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SCOTUS: Vaccine mandates allowed for health care providers, but blocked for large employers

SCOTUS: Vaccine mandates allowed
for health care providers,
but blocked for large employers

The US Supreme Court issued decisions yesterday on the legal challenges to the OSHA Vaccination and Testing Emergency Temporary Standard (ETS) and the CMS Interim Final Rule (IFR).  After the decisions were issued,  the Centers for Medicare & Medicaid Services (CMS) posted a press release stating that timelines that apply to providers in the states that were required to move ahead with implementing the IFR on December 28 are not changed. CMS is planning to post a memo today updating its recent guidance and describing plans to move forward with efforts to enforce the IFR nationwide as these cases work their way through the lower courts. The language in the press release implies that there will probably be new timelines that apply to the states like Ohio, that were previously not implementing the interim final rule (IFR) due to the injunction.

CMS IFR May Proceed Nationwide

In a 5-4 decision (Roberts, Kavanaugh, Breyer, Sotomayor, and Kagan) the court stayed the injunctions in place in the Louisiana and Missouri cases that challenged the CMS IFR. Thus, CMS can move forward and enforce the IFR nationwide while the legal challenges make their way through the Fifth (Louisiana case) and Eighth (Missouri case) Circuit Court of Appeals, respectively.

The majority found that the CMS IFR fit within the authority granted to the Secretary of HHS by Congress:

Congress has authorized the Secretary to impose condi­tions on the receipt of Medicaid and Medicare funds that “the Secretary finds necessary in the interest of the health and safety of individuals who are furnished services.” 42 U. S. C. §1395x(e)(9). COVID–19 is a highly contagious, dangerous, and—especially for Medicare and Medicaid patients—deadly disease. The Secretary of Health and Hu­man Services determined that a COVID–19 vaccine man­date will substantially reduce the likelihood that healthcare workers will contract the virus and transmit it to their patients. 86 Fed. Reg. 61557–61558. He accord­ingly concluded that a vaccine mandate is “necessary to pro­mote and protect patient health and safety” in the face of the ongoing pandemic. Id., at 61613.

The rule thus fits neatly within the language of the stat­ute. After all, ensuring that providers take steps to avoid transmitting a dangerous virus to their patients is con­sistent with the fundamental principle of the medical pro­fession: first, do no harm. It would be the “very opposite of efficient and effective administration for a facility that is supposed to make people well to make them sick with COVID–19.” Florida v. Department of Health and Human Servs., 19 F. 4th 1271, 1288 (CA11 2021).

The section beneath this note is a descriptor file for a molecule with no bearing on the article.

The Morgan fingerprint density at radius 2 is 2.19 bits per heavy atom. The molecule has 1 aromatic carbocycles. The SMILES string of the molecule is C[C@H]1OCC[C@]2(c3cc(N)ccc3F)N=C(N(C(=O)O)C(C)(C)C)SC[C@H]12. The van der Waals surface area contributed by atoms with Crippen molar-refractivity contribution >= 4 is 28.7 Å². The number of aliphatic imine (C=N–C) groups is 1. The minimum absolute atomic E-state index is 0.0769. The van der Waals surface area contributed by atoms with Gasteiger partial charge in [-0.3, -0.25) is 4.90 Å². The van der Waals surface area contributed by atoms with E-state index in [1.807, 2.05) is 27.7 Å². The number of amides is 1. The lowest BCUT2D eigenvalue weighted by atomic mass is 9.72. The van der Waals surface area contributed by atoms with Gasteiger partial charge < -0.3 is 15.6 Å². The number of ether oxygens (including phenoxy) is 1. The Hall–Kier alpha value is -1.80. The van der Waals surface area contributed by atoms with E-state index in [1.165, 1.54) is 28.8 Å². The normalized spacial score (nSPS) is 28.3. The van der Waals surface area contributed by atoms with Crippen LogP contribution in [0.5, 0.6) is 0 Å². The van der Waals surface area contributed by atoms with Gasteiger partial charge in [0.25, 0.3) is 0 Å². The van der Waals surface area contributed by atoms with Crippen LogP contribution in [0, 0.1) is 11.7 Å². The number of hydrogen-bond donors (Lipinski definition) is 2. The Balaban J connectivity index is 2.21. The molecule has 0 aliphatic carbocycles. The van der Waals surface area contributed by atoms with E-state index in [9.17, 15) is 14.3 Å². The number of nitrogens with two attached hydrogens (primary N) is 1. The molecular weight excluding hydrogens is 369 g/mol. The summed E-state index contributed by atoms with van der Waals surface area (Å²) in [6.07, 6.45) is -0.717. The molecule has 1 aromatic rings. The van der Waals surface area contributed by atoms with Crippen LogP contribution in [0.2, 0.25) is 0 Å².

OSHA ETS Blocked

In a 6-3 decision, the court granted a stay of the OSHA ETS and prohibited OSHA from enforcing the ETS pending further legal proceedings in the Sixth Circuit Court of Appeals. 

The Court found that OSHA overstepped its authority in issuing such a broad ETS:

Applicants are likely to succeed on the merits of their claim that the Secretary lacked authority to impose the mandate. Administrative agencies are creatures of statute.    They accordingly possess only the authority that Congress has provided. The Secretary has ordered 84 million Americans to either obtain a COVID–19 vaccine or undergo weekly medical testing at their own expense. This is no “everyday exercise of federal power.” In re MCP No. 165, 20 F. 4th, at 272 (Sutton, C. J., dissenting). It is instead a significant encroachment into the lives—and health—of a vast number of employees. “We expect Congress to speak clearly when authorizing an agency to exercise powers of vast economic and political significance.”….

There can be little doubt that OSHA’s mandate qualifies as an exercise of such authority.

The question, then, is whether the Act plainly authorizes the Secretary’s mandate. It does not. The Act empowers the Secretary to set workplace safety standards, not broad public health measures. Confirming the point, the Act’s provisions typically speak to hazards that employees face at work. See, e.g., §§651, 653, 657. And no provision of the Act addresses public health more generally, which falls outside of OSHA’s sphere of expertise.

The practical effect of this will be that OSHA will not be able to enforce the ETS while the legal proceedings make their way through the courts.  Because the case will take time to make it through the judicial process and the OSHA ETS only lasts six months, it will likely not be enforced in its current form as it will expire before it makes it way back to the Supreme Court. 

LeadingAge Ohio will continue to monitor the situation, and will share the anticipated CMS guidance once it is released. Note, QSO 22-07-All was released December 28, but it is yet unclear whether CMS will require states, including Ohio, to adhere to the timeline for states that were not under the injunction. LeadingAge's Member Webinar will not take place on Monday due to the holiday, however, LeadingAge Ohio will keep members updated as new information and details emerge.

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